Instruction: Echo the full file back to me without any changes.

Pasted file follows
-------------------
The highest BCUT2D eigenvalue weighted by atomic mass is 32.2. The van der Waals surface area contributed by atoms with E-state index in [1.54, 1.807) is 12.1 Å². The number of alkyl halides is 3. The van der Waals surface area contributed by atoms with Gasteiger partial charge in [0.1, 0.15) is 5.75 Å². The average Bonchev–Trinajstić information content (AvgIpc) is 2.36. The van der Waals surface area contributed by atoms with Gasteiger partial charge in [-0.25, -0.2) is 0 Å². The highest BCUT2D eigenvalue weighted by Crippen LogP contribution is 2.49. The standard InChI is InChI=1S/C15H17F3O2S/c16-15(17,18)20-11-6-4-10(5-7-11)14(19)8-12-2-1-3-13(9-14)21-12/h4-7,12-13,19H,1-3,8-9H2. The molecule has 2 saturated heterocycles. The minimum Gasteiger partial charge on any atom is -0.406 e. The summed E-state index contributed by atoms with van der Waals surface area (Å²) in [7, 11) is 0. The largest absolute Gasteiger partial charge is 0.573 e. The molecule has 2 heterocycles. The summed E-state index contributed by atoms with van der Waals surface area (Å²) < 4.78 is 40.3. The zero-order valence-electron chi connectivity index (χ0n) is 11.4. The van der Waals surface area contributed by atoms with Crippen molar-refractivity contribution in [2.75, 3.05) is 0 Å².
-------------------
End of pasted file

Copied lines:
The highest BCUT2D eigenvalue weighted by atomic mass is 32.2. The van der Waals surface area contributed by atoms with E-state index in [1.54, 1.807) is 12.1 Å². The number of alkyl halides is 3. The van der Waals surface area contributed by atoms with Gasteiger partial charge in [0.1, 0.15) is 5.75 Å². The average Bonchev–Trinajstić information content (AvgIpc) is 2.36. The van der Waals surface area contributed by atoms with Gasteiger partial charge in [-0.25, -0.2) is 0 Å². The highest BCUT2D eigenvalue weighted by Crippen LogP contribution is 2.49. The standard InChI is InChI=1S/C15H17F3O2S/c16-15(17,18)20-11-6-4-10(5-7-11)14(19)8-12-2-1-3-13(9-14)21-12/h4-7,12-13,19H,1-3,8-9H2. The molecule has 2 saturated heterocycles. The minimum Gasteiger partial charge on any atom is -0.406 e. The summed E-state index contributed by atoms with van der Waals surface area (Å²) in [7, 11) is 0. The largest absolute Gasteiger partial charge is 0.573 e. The molecule has 2 heterocycles. The summed E-state index contributed by atoms with van der Waals surface area (Å²) < 4.78 is 40.3. The zero-order valence-electron chi connectivity index (χ0n) is 11.4. The van der Waals surface area contributed by atoms with Crippen molar-refractivity contribution in [2.75, 3.05) is 0 Å².